At its simplest, the bank buys points from the hotel or airline and gives those to customers. They’re rebating back part of the interchange fee that they would otherwise get to keep, in order to incentivize use of the card and increase volume of charges. They make less on each transaction, but more overall because of the huge volume of transactions that some of these cards can generate. In general, and while fees and interest can be higher on loyalty program cards, they aren’t making their money on fees and interest. They just aren’t discounting those to appeal to a consumer segment that is sensitive to these prices. They make their money on charge volume from a relatively affluent customer base.

They want charge volume, and to get that they need uptake. They get consumers to sign up for a card in a number of ways. Credit card companies know that one of the biggest pain points, for instance, is checked baggage fees. That’s why the card companies now often bundle waiving those fees as part of the value proposition. It really drives cardmember acquisition.

And that’s why card companies are willing to pay for checked bag fee waivers. Banks do pay the airlines for this. A percentage of revenue goes to the airline for benefits like bags, priority boarding, lounge passes. That revenue is recognized by the airline immediately. And a percentage goes to the miles awarded, which is mostly deferred to fund future travel redemptions.

Keeping a card product top of wallet is really valuable and also expensive. It’s why premium travel cards increasingly waive foreign transaction fees. When consumers travel abroad, if they put their card away and use a different one to save on foreign transaction fees, the card doesn’t return to the top of wallet when the trip is over. For cards whose customers travel outside the U.S., it’s profitable to waive those fees because it keeps them from losing the future charge volume stream.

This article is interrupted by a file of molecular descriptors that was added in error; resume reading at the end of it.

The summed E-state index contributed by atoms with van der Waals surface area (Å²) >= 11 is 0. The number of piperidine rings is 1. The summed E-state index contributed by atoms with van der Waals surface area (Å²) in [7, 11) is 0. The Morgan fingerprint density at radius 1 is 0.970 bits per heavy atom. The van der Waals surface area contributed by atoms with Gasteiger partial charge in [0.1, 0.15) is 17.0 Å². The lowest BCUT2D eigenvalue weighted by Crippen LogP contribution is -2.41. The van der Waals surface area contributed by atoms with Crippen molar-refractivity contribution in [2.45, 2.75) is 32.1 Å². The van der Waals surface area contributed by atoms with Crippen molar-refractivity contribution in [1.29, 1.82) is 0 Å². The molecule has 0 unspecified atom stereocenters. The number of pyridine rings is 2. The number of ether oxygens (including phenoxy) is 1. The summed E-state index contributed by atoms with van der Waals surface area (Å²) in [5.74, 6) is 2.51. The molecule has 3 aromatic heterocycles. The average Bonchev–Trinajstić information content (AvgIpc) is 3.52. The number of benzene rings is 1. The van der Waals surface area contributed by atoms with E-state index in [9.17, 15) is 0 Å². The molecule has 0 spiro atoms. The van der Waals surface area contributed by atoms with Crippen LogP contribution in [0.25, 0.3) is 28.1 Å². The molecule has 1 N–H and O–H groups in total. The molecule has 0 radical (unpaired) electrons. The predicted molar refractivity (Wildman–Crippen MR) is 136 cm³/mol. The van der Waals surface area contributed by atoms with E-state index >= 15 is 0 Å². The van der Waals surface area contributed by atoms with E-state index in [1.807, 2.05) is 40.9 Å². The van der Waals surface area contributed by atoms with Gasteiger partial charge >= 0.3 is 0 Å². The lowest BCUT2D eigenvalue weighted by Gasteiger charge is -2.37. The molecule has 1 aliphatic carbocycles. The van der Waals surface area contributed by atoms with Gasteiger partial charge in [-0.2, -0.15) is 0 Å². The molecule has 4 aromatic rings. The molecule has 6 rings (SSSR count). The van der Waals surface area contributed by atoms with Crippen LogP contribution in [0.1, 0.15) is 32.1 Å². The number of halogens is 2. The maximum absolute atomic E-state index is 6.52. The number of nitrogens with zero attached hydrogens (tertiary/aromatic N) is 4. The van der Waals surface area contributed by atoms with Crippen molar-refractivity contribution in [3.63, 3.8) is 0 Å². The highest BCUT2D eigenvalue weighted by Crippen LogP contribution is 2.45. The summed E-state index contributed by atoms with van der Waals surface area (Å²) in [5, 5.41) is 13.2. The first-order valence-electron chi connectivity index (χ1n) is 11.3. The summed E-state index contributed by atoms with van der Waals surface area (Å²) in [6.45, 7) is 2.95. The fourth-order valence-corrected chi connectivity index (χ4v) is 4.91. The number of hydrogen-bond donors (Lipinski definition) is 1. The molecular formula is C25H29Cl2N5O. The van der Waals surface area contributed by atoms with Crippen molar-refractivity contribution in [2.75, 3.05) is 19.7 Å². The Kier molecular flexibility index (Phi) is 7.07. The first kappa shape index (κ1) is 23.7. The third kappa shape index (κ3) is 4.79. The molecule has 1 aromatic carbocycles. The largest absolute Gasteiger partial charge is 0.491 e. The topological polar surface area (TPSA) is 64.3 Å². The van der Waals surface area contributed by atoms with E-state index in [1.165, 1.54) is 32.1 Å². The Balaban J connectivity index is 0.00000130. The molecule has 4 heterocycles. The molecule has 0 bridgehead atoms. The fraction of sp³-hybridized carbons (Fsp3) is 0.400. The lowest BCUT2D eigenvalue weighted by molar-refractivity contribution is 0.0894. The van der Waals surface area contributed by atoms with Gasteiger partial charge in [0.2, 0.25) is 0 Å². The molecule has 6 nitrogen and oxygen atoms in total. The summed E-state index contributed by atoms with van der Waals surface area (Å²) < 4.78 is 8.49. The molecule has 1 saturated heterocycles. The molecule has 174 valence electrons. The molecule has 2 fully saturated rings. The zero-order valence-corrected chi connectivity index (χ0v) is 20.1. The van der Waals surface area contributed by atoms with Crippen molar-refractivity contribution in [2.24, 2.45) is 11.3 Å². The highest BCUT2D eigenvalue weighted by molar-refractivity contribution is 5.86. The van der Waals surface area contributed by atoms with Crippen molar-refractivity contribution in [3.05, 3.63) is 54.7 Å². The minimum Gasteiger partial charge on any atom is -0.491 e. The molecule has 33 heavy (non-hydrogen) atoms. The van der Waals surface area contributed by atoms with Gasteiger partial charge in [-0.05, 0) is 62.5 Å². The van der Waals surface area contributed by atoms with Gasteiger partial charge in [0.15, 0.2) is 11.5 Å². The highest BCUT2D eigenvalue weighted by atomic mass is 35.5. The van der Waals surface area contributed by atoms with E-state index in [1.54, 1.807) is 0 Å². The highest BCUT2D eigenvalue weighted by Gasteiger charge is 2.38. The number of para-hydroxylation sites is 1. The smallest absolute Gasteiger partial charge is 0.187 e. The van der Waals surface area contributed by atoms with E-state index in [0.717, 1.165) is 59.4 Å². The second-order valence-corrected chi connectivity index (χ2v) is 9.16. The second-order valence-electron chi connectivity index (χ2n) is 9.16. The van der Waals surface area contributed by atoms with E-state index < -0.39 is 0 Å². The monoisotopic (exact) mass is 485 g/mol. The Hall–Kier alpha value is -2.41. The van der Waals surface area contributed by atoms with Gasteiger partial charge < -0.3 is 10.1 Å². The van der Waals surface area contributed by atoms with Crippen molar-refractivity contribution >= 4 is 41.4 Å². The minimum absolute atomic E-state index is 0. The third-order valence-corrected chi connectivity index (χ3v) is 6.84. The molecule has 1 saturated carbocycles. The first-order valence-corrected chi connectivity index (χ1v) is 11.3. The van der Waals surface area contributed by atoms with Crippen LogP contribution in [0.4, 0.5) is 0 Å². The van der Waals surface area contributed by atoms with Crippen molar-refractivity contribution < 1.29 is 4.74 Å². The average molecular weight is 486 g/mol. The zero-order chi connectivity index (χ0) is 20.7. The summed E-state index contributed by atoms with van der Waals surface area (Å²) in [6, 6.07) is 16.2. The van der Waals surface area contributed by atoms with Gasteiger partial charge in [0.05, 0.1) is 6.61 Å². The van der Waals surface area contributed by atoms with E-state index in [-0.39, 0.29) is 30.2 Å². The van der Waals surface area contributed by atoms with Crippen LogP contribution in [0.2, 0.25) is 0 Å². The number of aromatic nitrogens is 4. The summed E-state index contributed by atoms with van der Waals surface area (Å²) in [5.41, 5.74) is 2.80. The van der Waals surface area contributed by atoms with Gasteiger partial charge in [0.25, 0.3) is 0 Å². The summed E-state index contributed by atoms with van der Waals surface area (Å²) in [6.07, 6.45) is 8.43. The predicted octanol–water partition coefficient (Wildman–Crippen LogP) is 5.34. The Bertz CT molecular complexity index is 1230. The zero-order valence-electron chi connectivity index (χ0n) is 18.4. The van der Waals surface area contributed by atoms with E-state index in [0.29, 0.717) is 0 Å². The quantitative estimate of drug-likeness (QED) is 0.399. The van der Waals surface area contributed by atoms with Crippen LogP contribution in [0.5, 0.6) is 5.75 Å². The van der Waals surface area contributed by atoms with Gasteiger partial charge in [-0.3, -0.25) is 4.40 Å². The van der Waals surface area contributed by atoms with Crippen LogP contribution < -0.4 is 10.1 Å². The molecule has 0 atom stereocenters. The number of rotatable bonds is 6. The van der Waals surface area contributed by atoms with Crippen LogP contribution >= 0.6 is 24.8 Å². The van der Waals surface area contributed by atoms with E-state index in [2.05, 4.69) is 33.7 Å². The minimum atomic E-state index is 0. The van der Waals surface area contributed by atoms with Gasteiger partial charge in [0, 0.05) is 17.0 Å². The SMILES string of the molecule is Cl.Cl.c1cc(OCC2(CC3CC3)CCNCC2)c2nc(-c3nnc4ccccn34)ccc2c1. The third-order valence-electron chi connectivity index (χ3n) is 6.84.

Airlines and hotels love having their card products in the hands of consumers, and not just because they’re getting paid for points and benefits. Their customers carry the travel provider’s brand around in their wallet and that increases loyalty, and thus wallet share — the percentage of total travel spend that goes to the airline or hotel. Just having an airline credit card increases the likelihood that the consumer will choose the airline for future flights.

Travel Providers and Banks Don’t Break Up Very Often Anymore, Outside of Mergers

For the most part credit card partnerships are locked in, except in the case of a merger (and there aren’t that many big travel providers left to merge!).

The lock-in comes from:

  • Installed cardmember base. An incumbent card issuer already has a huge number of customers. That means the card franchise starts off worth a lot more to the incumebnt issuer than to a potential competitor.
  • Big financial deals would have to be undone. When a billion dollars worth of miles are prepurchased, a competitor bank would have to front that billion dollars just to bring the travel provider even — and then the competitor bank needs to offer a better deal, but see the first constraint it’s hard to offer a better deal when the incumbent has the revenue advantage.

These billion dollar prepayments are being paid down, and in the current revenue environment may not be renewed. That can reduce lock-in.

Citibank Will Be the Exclusive Consumer Card Issuer for American Airlines Going Forward.. But American Keeps Relationships With Four Card Companies!